The officer in charge of the RCMP's Prince George detachment was ordered to apologize after several workers complained of harassment at the station, CBC News has learned.
The former manager of Prince George's civilian staff at the detachment told CBC News he was subject to dehumanizing harassment by RCMP Supt. Dahl Chambers.
Ken Corrigan told CBC News that during his time as manager of civilian staff with the City of Prince George, Chambers made inappropriate gestures at him and repeatedly called him names in front of colleagues.
"He would make masturbating gestures towards me, make derogatory comments, like, 'You little prick,'" said Corrigan, who worked closely with Chambers at the city detachment.
"It was a horrible experience in my life.… It would be difficult every day walking in the door, knowing you've got to face this over and over and over again," Corrigan told CBC News on Thursday.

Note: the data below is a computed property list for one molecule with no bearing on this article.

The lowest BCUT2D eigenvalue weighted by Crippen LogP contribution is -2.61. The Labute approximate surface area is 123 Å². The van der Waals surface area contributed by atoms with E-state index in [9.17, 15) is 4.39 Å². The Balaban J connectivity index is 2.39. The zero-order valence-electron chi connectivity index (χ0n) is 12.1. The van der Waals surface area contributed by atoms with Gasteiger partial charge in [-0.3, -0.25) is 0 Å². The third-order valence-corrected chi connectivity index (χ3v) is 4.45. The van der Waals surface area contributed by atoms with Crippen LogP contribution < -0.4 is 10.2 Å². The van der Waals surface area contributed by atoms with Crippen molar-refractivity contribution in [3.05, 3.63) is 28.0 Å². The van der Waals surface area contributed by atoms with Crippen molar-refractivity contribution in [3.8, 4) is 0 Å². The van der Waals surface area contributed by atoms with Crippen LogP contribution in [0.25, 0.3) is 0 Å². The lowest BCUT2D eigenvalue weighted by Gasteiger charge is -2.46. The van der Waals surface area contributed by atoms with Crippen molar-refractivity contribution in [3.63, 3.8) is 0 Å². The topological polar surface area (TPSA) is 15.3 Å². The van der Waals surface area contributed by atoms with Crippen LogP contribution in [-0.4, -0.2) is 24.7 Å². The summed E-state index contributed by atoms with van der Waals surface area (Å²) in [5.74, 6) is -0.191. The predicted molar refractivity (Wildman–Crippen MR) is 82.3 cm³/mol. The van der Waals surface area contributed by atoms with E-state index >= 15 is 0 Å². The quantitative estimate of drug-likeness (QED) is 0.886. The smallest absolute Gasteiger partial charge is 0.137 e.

RCMP acting Staff Sgt. Tim Shields said a total of 11 allegations of harassment were filed against Chambers.
According to Shields, several of the complaints were upheld following an internal investigation in February, and Dahl was ordered by the RCMP to write letters of apology to at least three complainants.
It is not yet clear whether the other complainants were city staff or RCMP staff because the RCMP did not release the findings of the internal investigation.
But on Wednesday, CBC News obtained a copy of the RCMP's February decision on the seven complaints of harassment filed by Corrigan.
Force says harassment is 'serious matter'
In the decision, RCMP Deputy Commissioner Gary Bass dismissed half of the manager's complaints but upheld three allegations of disparaging, degrading treatment.
Among the complaints upheld were allegations that Chambers called Corrigan a "bastard," an "idiot," a "water boy," and made a "masturbatory" gesture at him in public.
Shields said the police force treats harassment as a serious matter.
"We take this type of thing seriously and we don't tolerate it, regardless of who is involved.… In this case, it happened to be a high-ranking officer of the RCMP.… As supervisors, we have to set an example for the rest of the rank-and-file," said Shields on Wednesday.
Bass ordered Chambers to write a letter of apology and to undergo "operational guidance" from senior officers.
Chambers did not reply to the CBC's requests for an interview.
Corrigan no longer works for the city. His position was split into two jobs shortly before his planned retirement.